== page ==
Abortion foes march into divided Washington

Abortion foes march into divided Washington

The country's largest annual march against abortion comes to Washington on Friday, and this year there’s a new sense of urgency and frustration from a voting bloc that helped put President TrumpDonald John TrumpFive takeaways from the Democratic debate As Buttigieg rises, Biden is still the target Leading Democrats largely pull punches at debate MORE in the White House. 

With virtually no chance of moving abortion restrictions through a divided Congress, anti-abortion activists are reapplying pressure on the Trump administration to take executive action ahead of the 2020 elections.

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But any victories on that front would pale in comparison to achieving the goals conservatives have long tried to push through Congress, such as defunding Planned Parenthood and banning abortions after 20 weeks.

Many Republicans and abortion foes are now looking back at what they see as a wasted opportunity from the past two years, when the GOP controlled both chambers of Congress and the White House. 

“The sad part about that, for many of us who believe that defunding Planned Parenthood is appropriate, is that more should have been done when we had the majority in the House, the Senate and the White House,” said House Freedom Caucus Chairman Mark MeadowsMark Randall MeadowsMichelle Obama presents Lin-Manuel Miranda with National Portrait Award Sondland testimony looms over impeachment hearings this week Democrats seize on new evidence in first public impeachment hearing MORE (R-N.C.).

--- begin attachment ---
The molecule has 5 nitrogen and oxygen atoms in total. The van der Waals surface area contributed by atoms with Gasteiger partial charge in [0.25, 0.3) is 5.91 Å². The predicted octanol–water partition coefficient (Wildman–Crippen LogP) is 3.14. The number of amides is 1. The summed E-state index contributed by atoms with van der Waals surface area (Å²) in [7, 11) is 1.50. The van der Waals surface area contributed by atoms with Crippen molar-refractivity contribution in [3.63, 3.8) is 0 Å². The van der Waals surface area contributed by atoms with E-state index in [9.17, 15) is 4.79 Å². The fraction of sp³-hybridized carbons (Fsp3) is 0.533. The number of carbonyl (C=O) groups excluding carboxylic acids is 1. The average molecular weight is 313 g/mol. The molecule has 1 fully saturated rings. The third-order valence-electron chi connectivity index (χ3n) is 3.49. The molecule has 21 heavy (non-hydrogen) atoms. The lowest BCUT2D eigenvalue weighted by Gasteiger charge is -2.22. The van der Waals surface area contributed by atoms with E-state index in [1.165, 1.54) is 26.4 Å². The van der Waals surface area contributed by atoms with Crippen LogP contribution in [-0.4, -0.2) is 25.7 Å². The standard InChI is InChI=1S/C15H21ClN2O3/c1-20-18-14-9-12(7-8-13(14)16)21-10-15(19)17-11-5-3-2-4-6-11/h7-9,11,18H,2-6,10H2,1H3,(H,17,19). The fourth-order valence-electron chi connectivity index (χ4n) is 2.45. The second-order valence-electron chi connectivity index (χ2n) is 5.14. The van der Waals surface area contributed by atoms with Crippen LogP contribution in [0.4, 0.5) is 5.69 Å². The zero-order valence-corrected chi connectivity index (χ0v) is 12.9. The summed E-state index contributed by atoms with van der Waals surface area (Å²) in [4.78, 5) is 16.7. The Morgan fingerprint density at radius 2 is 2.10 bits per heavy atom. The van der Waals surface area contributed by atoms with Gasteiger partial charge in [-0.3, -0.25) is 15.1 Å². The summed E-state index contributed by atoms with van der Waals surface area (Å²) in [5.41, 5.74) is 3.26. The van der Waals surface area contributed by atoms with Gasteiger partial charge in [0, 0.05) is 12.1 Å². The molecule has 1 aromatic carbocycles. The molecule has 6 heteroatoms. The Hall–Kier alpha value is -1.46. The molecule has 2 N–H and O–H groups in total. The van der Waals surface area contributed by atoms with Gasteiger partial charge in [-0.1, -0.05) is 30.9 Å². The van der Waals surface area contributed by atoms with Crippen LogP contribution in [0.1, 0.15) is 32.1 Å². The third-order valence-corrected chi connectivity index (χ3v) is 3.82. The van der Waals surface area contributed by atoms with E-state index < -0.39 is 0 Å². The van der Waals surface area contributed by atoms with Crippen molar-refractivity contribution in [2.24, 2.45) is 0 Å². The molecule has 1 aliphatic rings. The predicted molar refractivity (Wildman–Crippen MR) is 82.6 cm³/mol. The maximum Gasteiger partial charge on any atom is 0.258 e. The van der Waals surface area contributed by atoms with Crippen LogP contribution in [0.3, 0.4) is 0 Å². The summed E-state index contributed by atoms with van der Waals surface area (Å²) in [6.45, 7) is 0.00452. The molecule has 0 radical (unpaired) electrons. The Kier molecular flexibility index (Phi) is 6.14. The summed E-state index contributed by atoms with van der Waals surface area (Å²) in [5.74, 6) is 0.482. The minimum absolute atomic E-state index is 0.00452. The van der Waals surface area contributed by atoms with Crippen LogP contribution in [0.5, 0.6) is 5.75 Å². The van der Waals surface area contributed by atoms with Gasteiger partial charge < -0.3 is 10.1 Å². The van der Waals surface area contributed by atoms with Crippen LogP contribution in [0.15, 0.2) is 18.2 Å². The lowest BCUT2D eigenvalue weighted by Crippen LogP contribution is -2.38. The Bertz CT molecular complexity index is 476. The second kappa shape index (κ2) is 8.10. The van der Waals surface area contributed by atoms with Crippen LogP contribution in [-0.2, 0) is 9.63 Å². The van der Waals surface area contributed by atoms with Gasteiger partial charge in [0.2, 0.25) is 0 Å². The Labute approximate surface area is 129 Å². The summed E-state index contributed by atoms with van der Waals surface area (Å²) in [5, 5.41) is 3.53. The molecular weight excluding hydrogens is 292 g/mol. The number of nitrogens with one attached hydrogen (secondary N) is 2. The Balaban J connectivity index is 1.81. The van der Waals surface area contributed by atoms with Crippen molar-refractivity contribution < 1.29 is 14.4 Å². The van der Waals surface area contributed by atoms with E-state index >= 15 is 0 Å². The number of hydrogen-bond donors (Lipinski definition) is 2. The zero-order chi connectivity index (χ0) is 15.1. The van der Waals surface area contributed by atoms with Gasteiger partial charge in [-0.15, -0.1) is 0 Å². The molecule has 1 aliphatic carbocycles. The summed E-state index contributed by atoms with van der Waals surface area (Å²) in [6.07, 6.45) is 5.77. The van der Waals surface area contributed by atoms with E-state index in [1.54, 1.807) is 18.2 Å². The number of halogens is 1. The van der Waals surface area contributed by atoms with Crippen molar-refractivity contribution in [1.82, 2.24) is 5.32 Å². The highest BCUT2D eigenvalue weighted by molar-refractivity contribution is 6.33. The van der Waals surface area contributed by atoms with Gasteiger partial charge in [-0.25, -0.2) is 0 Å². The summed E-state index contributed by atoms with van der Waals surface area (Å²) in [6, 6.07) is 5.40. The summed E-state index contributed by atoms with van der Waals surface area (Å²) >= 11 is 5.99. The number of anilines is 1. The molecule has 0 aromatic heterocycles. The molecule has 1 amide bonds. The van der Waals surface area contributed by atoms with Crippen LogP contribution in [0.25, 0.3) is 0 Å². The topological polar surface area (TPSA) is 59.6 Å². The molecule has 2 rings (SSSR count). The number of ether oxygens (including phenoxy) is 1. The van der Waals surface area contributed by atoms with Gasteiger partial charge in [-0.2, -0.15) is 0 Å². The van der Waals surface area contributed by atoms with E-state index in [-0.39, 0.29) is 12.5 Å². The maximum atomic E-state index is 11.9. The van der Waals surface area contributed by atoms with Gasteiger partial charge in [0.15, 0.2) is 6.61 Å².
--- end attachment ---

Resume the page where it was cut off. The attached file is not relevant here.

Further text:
“I don’t see anything being done. I don’t see any legislative actions that will be considered substantial,” he added. “Most of the work on that would be done through the executive branch.” 

The administration is finalizing a rule that would make it harder for Planned Parenthood and other abortion providers to receive federal family planning dollars. 

And at the urging of anti-abortion groups, the administration is reviewing federally funded research projects that use fetal tissue.

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Separately, a recently finalized rule will allow religious and moral exceptions for employers who object to ObamaCare’s contraception mandate, but the rule change is on hold while a legal challenge plays out in court. 

House Democrats, who oppose those executive actions but don’t have the power to reverse them, plan to launch investigations. 

“We have been quite concerned about the Trump administration’s attempts to limit contraception access,” Rep. Diana DeGetteDiana Louise DeGetteDemocrats request info on Google-Ascension partnership Trump health chief declines to detail ObamaCare replacement plan A dozen House Democrats call on EU ambassador to resign amid Ukraine scandal MORE (D-Colo.), the new chairwoman of the Energy and Commerce subcommittee on oversight, told reporters Wednesday. “We’re going to be doing some investigations over the Trump administration’s rulemaking actions on those issues.”